• Over the next couple of weeks, they’re rolling out the ability to upload, store, and share any file in Google Docs
  • ...5 more annotations...
  • Forms: Add pages and allow navigation to a specific page within a form
  • Shared folders
  • Bulk upload
  • Forms improvements
  • They’ve added a new question type (grid), support for right-to-left languages in forms, and a new color scheme for the forms summary. Also, you can now pre-populate form fields with URL parameters, and if you use Google Apps, you can create forms which require sign-in to access
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    Google Docs newest features
mbarek Akaddar

PISA - 24 views

  • Are students well prepared for future challenges? Can they analyse, reason and communicate effectively? Do they have the capacity to continue learning throughout life? The OECD Programme for International Student Assessment (PISA) answers these life and more, through its surveys of 15-year-olds in the principal industrialised countries. Every three years, it assesses how far students near the end of compulsory education have acquired some of the knowledge and skills essential for full participation in society.
Admission Times

LIC & GIC Insurance Examinations 2014 - 0 views

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    The exams are conducted from May - July 2014. Following are exam details - Like & Share - www.facebook.com/theadmissiontimes
dsatkins1981

The Forgotten Childhood: Why Early Memories Fade : Shots - Health News : NPR - 0 views

  • "What we found was that even as young as the second year of life, children had very robust memories for these specific past events,"
  • "Why is it that as adults we have difficulty remembering that period of our lives?"
  • More studies provided evidence that at some point in childhood, people lose access to their early memories.
  • ...12 more annotations...
  • children as old as 7 could still recall more than 60 percent of those early events
  • children who were 8 or 9 recalled less than 40 percent.
  • we observed was actually the onset of childhood amnesia,"
  • still not entirely clear why early memories are so fragile
  • Some early memories are more likely than others to survive childhood amnesia
  • One example, she says, is a memory that carries a lot of emotion.
  • "They want to be cooperative," she says, "so you have to be very careful not to put words in their mouth."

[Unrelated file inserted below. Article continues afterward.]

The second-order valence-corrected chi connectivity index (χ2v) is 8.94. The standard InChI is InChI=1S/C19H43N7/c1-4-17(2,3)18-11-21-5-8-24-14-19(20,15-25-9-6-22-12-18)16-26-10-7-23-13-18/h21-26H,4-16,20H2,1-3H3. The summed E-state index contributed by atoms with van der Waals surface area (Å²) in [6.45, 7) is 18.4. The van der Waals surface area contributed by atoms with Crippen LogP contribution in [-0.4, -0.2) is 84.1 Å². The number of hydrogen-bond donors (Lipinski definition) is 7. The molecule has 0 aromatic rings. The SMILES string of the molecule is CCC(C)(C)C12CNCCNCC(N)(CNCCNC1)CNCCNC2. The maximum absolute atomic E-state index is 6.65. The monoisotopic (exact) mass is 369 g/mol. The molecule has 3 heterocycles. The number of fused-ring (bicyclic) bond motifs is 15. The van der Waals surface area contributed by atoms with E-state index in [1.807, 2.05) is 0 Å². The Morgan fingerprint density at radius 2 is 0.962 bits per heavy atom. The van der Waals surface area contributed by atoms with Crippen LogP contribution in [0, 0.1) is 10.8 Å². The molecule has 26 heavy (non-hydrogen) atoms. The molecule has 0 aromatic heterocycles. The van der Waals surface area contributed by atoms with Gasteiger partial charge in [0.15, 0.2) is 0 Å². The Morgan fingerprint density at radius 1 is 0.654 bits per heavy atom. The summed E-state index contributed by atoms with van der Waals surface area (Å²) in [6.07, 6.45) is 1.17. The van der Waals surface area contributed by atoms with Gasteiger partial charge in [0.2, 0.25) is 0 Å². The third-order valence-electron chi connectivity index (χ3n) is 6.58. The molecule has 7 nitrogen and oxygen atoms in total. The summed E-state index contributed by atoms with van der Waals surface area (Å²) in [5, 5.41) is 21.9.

• dsatkins1981
       
      It seems that any role that an adult plays in helping to re-tell, frame, and contextualize a memory in order to bring it to the surface or to make it last must be gentle and organic. We're not talking about rote memorization of past events - can you imagine the trauma from that at home or school let alone in a court room? Some things you wouldn't want to remember.
  • Another powerful determinant of whether an early memory sticks is whether a child fashions it into a good story, with a time and place and a coherent sequence of events, Peterson says. "Those are the kinds of memories that are going to last," she says.
  • And it turns out parents play a big role in what a child remembers, Peterson says. Research shows that when a parent helps a child give shape and structure and context to a memory, it's less likely to fade away.
  • At first, he just talked about it with her.
    • dsatkins1981
       
      Talking through and eventually encouraging writing about past events - preferably pleasant memories - seems like a great way to help students build a repository of lasting childhood remembrances. I can recall my Mom and Dad saying things like, "We had a great day today didn't we? We got up so early! Didn't Dad make an excellent breakfast? Eggs and bacon. That bacon was so crispy. Don't you think that the smell of a good breakfast cooking makes it easier to get up?" Just an example, and I included the kind of leading questions a lawyer would want to avoid if this was about more than breakfast, but my folks were inviting we the children to enter the conversation as a valued part of the kind of reminiscing that adults may do after a nice day. It was just conversation but I can remember loads of them. And there was plenty of time for us to respond and share.
  • school writing assignments.
  • when our own memories start to fail, Peterson says, we rely on family members, photo albums and videos to restore them.
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    How studying childhood amnesia is leading to changes in the way we think about brain development, learning, and memory --- this article mentions implications in the home and in the courts but it also seems relevant to the classroom